Should the 9/11 Museum Redo Brian Williams–Narrated Video?

Photo: Wikimedia Commons.

As Brian Williams serves out his six-month suspension at NBC Nightly News, his future remains uncertain in more ways than one. In addition to the question of whether Williams will return to the news anchor chair, there is also the short film The Rise of Al Qaeda, on view at the 9/11 Museum, which the reporter narrates.

With Williams no longer the trusted figure of authority he once was, following revelations that he was not in a helicopter that was shot down in Iraq (see Brian Williams Misremembers Art History), is he still the right voice for the film, even if he is only acting as narrator, not reporter? On the Huffington Post, Todd Fine argues that the seven-minute film deserves a new narrator, with a new script that is more attuned to sensitive religious issues.

artnet News reached out to the museum, but the communications office declined to comment publicly over whether any changes to the documentary were being considered, even though the film was mired in controversy long before the Williams debacle.

Ahead of the museum’s opening this past May (see No Light Down Here in the 9/11 Museum), the institution screened the film for an interfaith advisory group of clergy members. Although the advisory group was unhappy with the film’s terminology, which they felt potentially could be interpreted as casting all Muslims in a negative light, the museum declined to follow their recommendation that changes be made.

The 9/11 Memorial Museum at night. Photo: courtesy the museum.

The 9/11 Memorial Museum at night. Photo: Courtesy of the museum.

Sheikh Mostafa Elazabawy, the only imam in the group, resigned from the interfaith group in protest, calling the short documentary offensive in a letter to the museum director. “Unsophisticated visitors who do not understand the difference between Al Qaeda and Muslims may come away with a prejudiced view of Islam, leading to antagonism and even confrontation toward Muslim believers near the site,” he wrote, as quoted by the New York Times.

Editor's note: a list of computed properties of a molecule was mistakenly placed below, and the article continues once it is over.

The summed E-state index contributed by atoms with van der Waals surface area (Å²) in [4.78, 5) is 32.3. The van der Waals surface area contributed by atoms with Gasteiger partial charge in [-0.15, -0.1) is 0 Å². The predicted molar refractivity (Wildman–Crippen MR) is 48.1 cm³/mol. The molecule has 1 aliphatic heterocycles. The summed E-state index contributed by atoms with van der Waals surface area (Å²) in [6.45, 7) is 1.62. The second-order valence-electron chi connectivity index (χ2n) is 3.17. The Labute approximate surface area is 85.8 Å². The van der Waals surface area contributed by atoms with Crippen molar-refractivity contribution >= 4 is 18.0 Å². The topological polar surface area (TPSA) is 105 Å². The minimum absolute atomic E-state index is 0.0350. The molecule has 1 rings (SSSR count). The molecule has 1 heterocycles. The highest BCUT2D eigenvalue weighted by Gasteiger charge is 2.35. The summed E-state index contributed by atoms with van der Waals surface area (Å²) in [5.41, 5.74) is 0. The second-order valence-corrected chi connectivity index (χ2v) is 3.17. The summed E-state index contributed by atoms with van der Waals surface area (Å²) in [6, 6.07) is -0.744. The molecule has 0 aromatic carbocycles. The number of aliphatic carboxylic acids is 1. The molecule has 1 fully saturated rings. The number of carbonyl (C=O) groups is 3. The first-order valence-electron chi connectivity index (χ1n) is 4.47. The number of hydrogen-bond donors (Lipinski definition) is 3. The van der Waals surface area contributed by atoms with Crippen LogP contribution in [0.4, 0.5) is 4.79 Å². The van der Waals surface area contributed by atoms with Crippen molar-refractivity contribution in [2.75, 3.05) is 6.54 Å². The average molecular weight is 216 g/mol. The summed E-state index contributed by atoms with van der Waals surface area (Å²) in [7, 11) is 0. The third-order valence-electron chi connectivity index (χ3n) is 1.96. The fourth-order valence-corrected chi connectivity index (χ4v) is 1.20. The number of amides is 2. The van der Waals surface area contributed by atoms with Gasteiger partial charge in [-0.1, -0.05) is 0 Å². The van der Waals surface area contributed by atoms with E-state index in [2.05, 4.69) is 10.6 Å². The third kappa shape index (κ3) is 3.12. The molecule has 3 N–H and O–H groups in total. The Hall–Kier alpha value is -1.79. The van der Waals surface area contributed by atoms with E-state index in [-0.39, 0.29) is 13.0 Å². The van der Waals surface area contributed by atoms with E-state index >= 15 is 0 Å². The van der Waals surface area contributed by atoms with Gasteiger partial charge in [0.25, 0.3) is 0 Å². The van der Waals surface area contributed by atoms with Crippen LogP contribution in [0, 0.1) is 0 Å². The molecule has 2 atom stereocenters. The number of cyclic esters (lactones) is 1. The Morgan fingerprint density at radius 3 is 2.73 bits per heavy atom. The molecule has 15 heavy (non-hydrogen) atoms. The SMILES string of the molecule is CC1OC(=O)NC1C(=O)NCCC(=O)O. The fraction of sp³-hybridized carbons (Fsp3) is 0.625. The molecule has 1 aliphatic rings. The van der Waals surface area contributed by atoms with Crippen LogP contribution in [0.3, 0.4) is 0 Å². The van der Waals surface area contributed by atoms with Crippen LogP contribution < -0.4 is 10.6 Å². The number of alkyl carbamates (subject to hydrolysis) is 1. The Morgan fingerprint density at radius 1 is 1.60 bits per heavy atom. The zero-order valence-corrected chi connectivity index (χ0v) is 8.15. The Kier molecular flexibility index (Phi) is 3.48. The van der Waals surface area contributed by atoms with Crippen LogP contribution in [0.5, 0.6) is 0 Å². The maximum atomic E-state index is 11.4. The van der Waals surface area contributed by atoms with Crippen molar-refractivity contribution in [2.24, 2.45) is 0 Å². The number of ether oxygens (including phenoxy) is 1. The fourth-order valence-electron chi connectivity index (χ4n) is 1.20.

(Given the opposition faced by the so-called 9/11 mosque, such concerns are certainly understandable—see Proposed Mosque Near World Trade Center Reborn as a Muslim Museum.)

At the time, the museum’s executive director, Joe Daniels, assured CBS New York that museum officials “stand by the scholarship that underlies the creation of this video.”

Fine disagrees with that position, claiming that the film “is actually opposed to [the museum’s] original government charter, which restricts it from becoming a general authority on terrorism, and even from addressing the motivations of al Qaeda.”

According to the Times, Fine led a successful campaign to remove the phrase “Islamic terrorism” from the 9/11 Museum website last year. Islamic scholars recommend that references to Al Qaeda as an Islamic group should be qualified with the adjectives “militant” or “extremist.”

Now, given Williams’s newly-tarnished reputation, the museum may have even more reason to edit the controversial film, taking into account the feedback of its religious advisory group.


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